In the wake of the COVID-19 pandemic, the U.S. Centers for Disease Control and Prevention recommends that people wear masks in public. Because N95 and surgical masks are scarce and should be reserved for health care workers, many people are making their own coverings. Now, researchers report in ACS Nano that a combination of cotton with natural silk or chiffon can effectively filter out aerosol particles — if the fit is good.
Combination of cotton with natural silk or chiffon can effectively filter out aerosol particles
SARS-CoV-2, the new coronavirus that causes COVID-19, is thought to spread mainly through respiratory droplets when an infected person coughs, sneezes, speaks or breathes. These droplets form in a wide range of sizes, but the tiniest ones, called aerosols, can easily slip through the openings between certain cloth fibers, leading some people to question whether cloth masks can actually help prevent disease. Therefore, Supratik Guha at the University of Chicago and colleagues wanted to study the ability of common fabrics, alone or in combination, to filter out aerosols similar in size to respiratory droplets.
Researchers used an aerosol mixing chamber to produce particles
The researchers used an aerosol mixing chamber to produce particles ranging from 10 nm to 6 μm in diameter. A fan blew the aerosol across various cloth samples at an airflow rate corresponding to a person’s respiration at rest, and the team measured the number and size of particles in air before and after passing through the fabric. One layer of a tightly woven cotton sheet combined with two layers of polyester-spandex chiffon — a sheer fabric often used in evening gowns — filtered out the most aerosol particles (80-99%, depending on particle size), with performance close to that of an N95 mask material.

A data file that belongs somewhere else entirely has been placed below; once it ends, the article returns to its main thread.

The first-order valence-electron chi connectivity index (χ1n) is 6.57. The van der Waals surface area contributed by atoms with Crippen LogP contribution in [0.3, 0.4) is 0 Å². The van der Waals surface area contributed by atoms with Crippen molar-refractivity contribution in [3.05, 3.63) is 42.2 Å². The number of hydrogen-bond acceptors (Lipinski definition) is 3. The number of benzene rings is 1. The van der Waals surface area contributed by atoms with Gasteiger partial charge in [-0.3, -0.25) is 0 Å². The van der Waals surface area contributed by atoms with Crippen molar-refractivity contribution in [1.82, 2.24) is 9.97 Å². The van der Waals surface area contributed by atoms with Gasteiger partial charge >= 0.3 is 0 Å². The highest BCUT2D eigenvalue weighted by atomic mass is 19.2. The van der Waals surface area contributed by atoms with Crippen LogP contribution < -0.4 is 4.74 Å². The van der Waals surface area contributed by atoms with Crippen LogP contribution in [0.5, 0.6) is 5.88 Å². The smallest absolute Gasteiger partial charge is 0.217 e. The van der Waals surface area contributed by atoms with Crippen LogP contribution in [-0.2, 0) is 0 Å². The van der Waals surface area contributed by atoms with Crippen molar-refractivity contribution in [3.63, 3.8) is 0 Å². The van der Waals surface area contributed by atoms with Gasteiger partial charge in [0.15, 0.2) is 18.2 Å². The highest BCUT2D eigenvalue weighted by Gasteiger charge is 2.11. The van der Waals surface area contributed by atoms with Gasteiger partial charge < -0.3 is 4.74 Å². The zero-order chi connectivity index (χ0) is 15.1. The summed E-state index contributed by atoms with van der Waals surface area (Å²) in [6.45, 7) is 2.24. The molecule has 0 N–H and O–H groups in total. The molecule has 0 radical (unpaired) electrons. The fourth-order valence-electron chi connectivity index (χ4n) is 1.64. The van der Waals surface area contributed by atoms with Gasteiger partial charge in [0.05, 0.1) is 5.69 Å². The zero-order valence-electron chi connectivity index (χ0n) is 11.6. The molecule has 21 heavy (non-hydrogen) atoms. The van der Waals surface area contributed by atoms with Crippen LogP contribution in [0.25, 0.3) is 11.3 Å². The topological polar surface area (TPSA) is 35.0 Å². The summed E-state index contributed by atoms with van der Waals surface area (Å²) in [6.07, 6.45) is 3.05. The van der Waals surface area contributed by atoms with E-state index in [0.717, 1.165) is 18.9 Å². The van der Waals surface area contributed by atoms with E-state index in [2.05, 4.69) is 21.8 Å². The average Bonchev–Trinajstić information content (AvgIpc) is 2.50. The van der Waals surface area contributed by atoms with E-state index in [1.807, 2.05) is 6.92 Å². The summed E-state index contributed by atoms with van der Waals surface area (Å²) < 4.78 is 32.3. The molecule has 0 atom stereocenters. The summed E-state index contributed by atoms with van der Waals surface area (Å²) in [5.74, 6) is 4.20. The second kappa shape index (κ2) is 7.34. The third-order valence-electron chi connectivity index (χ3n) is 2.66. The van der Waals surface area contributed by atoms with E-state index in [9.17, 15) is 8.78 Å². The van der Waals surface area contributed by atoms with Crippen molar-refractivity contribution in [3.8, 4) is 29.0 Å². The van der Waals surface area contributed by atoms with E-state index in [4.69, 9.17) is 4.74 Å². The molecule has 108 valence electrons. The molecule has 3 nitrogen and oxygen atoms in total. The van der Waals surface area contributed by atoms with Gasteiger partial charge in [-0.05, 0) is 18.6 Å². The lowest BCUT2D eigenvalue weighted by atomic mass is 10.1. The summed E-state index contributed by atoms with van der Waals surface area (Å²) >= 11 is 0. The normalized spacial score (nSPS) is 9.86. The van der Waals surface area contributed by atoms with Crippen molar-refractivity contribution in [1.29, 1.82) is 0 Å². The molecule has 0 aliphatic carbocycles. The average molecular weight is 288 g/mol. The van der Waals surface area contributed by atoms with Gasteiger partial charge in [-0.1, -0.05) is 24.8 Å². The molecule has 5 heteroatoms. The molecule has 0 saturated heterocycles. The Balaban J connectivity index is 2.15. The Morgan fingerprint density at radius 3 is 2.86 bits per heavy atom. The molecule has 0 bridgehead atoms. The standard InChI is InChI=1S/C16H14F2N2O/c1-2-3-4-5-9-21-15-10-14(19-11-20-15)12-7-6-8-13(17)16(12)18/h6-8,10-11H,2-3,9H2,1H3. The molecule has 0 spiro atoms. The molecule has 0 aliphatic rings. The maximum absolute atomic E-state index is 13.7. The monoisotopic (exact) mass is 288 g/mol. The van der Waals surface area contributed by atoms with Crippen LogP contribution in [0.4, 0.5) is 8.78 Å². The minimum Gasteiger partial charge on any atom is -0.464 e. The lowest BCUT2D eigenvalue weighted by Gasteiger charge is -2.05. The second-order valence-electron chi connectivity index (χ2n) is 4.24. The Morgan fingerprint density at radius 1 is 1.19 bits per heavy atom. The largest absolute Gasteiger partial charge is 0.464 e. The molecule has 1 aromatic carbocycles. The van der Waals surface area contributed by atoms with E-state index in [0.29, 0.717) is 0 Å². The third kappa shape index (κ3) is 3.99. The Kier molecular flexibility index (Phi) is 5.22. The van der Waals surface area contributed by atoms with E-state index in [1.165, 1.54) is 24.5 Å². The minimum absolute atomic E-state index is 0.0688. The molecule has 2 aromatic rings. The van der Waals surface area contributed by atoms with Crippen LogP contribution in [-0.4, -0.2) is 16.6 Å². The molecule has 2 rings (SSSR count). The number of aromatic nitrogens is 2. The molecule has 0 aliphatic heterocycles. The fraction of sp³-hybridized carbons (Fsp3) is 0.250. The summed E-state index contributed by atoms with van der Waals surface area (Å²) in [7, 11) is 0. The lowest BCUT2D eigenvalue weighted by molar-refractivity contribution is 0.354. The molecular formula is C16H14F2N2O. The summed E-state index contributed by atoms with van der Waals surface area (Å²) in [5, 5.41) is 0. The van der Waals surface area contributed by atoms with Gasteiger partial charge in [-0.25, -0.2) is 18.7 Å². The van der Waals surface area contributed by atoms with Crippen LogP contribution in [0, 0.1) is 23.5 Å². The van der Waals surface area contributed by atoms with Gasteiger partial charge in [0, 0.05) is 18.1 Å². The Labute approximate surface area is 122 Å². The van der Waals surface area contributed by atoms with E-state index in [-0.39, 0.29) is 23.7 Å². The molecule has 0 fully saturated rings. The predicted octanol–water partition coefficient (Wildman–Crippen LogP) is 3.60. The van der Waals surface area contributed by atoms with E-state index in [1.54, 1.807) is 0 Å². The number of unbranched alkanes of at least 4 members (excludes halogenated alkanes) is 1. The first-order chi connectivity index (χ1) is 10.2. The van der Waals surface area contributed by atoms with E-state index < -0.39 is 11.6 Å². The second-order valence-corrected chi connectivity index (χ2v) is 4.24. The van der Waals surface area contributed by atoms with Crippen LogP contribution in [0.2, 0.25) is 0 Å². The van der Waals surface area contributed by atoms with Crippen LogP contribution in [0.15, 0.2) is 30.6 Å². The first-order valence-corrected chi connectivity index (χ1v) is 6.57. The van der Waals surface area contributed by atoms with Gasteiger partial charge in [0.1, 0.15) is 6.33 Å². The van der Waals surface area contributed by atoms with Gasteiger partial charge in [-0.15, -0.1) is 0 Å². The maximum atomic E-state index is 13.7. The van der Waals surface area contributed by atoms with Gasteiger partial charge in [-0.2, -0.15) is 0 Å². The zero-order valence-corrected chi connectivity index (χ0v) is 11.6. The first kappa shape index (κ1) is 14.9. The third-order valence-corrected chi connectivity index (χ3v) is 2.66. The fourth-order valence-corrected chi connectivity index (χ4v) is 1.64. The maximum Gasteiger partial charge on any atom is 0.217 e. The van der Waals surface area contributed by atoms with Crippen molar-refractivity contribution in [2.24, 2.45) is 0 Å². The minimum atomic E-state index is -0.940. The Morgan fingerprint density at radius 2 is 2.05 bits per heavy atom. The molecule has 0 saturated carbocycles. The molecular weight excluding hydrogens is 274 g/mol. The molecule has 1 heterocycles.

Substituting chiffon with natural silk or flannel
Substituting the chiffon with natural silk or flannel, or simply using a cotton quilt with cotton-polyester batting, produced similar results. The researchers point out that tightly woven fabrics, such as cotton, can act as a mechanical barrier to particles, whereas fabrics that hold a static charge, like certain types of chiffon and natural silk, serve as an electrostatic barrier. However, a 1% gap reduced the filtering efficiency of all masks by half or more, emphasizing the importance of a properly fitted mask.
The authors acknowledge use of the U.S. Department of Energy’s Center for Nanoscale Materials user facility at Argonne National Laboratory and funding from the U.S. Department of Defense’s Vannevar Bush Fellowship.
1. Abhiteja Konda, Abhinav Prakash, Gregory A. Moss, Michael Schmoldt, Gregory D. Grant, Supratik Guha. Aerosol Filtration Efficiency of Common Fabrics Used in Respiratory Cloth Masks. ACS Nano, 2020; DOI: 10.1021/acsnano.0c03252
Razi Berry is the founder and publisher of the journal Naturopathic Doctor News & Review, which has been in print since 2005, and the premier consumer-faced website of naturopathic medicine, NaturalPath. She is the host of The Love is Medicine Project docuseries, The Natural Cancer Prevention Summit, The Heart Revolution-Heal, Empower and Follow Your Heart, and the popular 10-week Sugar Free Summer program. From a near death experience as a young girl that healed her failing heart, to later overcoming infertility and chronic fatigue syndrome and fibromyalgia through naturopathic medicine, Razi has lived the mind/body healing paradigm. Her projects uniquely capture the tradition and philosophy of naturopathy: The healing power of nature, the vital life force in every living thing and the undeniable role that science and mind/body medicine have in creating health and overcoming dis-ease. You can follow Razi on social media: Facebook at Razi Berry, Instagram at Razi.Berry and join the Love is Medicine group to explore the convergence of love and health. Look for more, and listen to more Love is Medicine podcast episodes here.